A courtroom victory over Hynix on Mar. 26 has the chip designer hoping it can begin selling its technology to rivals, but more legal battles remain
For the better part of a decade, Rambus has been known more for its complicated legal battles with rival chipmakers than for the technology it has created and sought to sell.
Now, after an important courtroom victory over South Korea's Hynix on Mar. 26, Rambus hopes it won't be long before it can start working with the many chipmakers it has battled for so long. "We are hopeful that we can come to an understanding with Hynix," says Rambus Chief Executive Harold Hughes.
Beating Hynix in court, Hughes says, brings Rambus (RMBS) a step closer to doing what it's always wanted to do: sell its technology to chip companies that can use it to make better chips. But before that can happen, there's still an array of cases with rivals and the government that need to be resolved.
The case Rambus has won against Hynix in a federal court in San Jose, Calif., was only the latest chapter in a complicated legal odyssey that stretches back to the early 1990s. From 1991 to 1996, Rambus was a member of an industry group called JEDEC, short for Joint Electron Device Engineering Committee. The committee's job is to set technical standards for chips to which all members, mostly chip manufacturers, agree to adhere.
Hynix is one of four chipmakers that have charged that several Rambus patents are invalid because they were filed during the period when Rambus was a member of JEDEC. Rambus, Hynix argued in the just-decided case, failed to disclose it had filed patent applications on several technical matters that were discussed at JEDEC meetings and were later included in chip standards. Since Rambus was privy to the discussions about what specifications were going to be adopted, Hynix and others have argued, the company effectively set a trap for its rivals on the committee, letting them unwittingly adopt standards they would have to pay royalties on to use. Such disclosure, Hynix had argued, was required. The jury disagreed.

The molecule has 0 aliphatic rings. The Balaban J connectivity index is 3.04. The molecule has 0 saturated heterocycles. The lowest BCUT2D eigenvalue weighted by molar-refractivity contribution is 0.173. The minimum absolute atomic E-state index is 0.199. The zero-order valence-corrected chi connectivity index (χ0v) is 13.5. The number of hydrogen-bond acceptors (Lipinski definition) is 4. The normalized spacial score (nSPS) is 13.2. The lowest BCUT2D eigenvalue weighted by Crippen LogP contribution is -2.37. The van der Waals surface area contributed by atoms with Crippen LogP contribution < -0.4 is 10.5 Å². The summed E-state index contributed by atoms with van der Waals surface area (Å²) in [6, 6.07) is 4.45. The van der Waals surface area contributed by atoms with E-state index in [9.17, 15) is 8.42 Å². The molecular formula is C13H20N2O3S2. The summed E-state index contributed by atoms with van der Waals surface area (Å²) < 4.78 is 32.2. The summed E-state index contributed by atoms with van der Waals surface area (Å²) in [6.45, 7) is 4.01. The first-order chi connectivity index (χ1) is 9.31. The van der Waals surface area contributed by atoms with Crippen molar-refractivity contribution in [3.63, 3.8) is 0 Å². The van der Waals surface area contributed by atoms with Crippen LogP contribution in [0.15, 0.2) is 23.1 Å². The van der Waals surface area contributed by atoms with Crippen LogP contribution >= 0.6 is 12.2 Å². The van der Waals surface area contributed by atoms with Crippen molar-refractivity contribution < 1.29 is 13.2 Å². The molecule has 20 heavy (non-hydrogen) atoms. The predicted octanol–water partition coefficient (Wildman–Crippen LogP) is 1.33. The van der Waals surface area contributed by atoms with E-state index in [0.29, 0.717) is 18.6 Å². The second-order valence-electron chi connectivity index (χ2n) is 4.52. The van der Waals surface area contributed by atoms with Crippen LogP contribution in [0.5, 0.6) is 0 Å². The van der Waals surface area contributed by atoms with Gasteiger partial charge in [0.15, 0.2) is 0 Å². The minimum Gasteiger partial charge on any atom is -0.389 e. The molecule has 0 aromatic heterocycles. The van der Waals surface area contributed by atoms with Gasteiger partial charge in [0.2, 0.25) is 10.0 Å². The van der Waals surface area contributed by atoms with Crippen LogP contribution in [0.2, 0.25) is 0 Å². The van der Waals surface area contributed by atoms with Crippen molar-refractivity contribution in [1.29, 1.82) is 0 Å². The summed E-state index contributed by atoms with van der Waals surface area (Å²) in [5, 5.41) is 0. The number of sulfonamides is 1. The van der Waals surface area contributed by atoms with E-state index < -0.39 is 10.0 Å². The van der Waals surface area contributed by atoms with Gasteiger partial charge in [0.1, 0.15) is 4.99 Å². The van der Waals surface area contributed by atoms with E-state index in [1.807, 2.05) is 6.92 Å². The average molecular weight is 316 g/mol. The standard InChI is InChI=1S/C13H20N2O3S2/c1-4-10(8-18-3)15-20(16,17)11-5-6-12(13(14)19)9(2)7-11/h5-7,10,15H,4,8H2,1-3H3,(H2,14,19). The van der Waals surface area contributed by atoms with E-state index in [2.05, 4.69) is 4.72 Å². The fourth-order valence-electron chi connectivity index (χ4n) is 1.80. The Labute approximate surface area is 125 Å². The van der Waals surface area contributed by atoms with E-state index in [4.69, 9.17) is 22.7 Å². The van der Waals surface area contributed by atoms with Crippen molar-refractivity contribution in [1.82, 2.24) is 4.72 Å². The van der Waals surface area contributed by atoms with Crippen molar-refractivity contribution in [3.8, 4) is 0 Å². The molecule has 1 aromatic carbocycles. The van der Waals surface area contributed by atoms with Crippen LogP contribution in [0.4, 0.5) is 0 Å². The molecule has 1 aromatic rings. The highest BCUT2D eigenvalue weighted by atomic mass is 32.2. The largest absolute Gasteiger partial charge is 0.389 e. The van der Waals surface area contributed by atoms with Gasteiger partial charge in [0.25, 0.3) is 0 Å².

When chips with specifications included in Rambus patents began hitting the market, Rambus sought to collect royalties and licensing fees—unleashing what was, to the chip industry, the equivalent of World War III. Since Rambus only designs chips but doesn't actually manufacture them, its very survival depends on enforcing its patents. But chip manufacturers, seeking to avoid what they saw as onerous royalty payments, have been arguing the patents should be invalidated.
Rambus' membership on the JEDEC committee has been under intense scrutiny over the years. The Federal Trade Commission found that Rambus had deliberately withheld information about its patent portfolio from other JEDEC members, violating not only committee rules, but violating federal antitrust laws. Rambus has appealed the FTC's rulings to the U.S. Federal Court of Appeals, and expects a decision later this year.
Not surprisingly, Hynix plans to appeal. And Micron Technology (MU), which is involved with lawsuits against Rambus in California and Delaware, issued a statement saying it "strongly disagrees" with the jury's decision, and called the Rambus patents in question "invalid, not infringed, and unenforceable." Micron officials "believe that the jury's decision is inconsistent with previous decisions by the FTC and the European Commission," the statement said.
Rambus General Counsel Thomas Lavelle acknowledges the legal battles aren't over. But if the company ever clears that thicket, Rambus hopes to capitalize on two technological challenges.
Having long specialized in designing ways for groups of semiconductors to communicate faster, the company is now working to improve on flash memory. Widely used in consumer electronics devices such as MP3 players and cameras to store songs and photos, and increasingly popular as a replacement for computer hard drives, flash chips suffer from two major problems: They move data slowly, and over time they lose their ability to store data. Rambus is working on technology to address both problems, Hughes says.
The company is also working on methods to help the chips in mobile phones share data at high speeds while sipping less power from batteries. "The requirements for managing video and other graphic intensive functions on phones have been going up rapidly, but batteries aren't really keeping up to supply the power they need," Hughes says. That means the chips have to be more efficient in how they use power. "It's a deliciously difficult problem for a company a like Rambus to try and solve."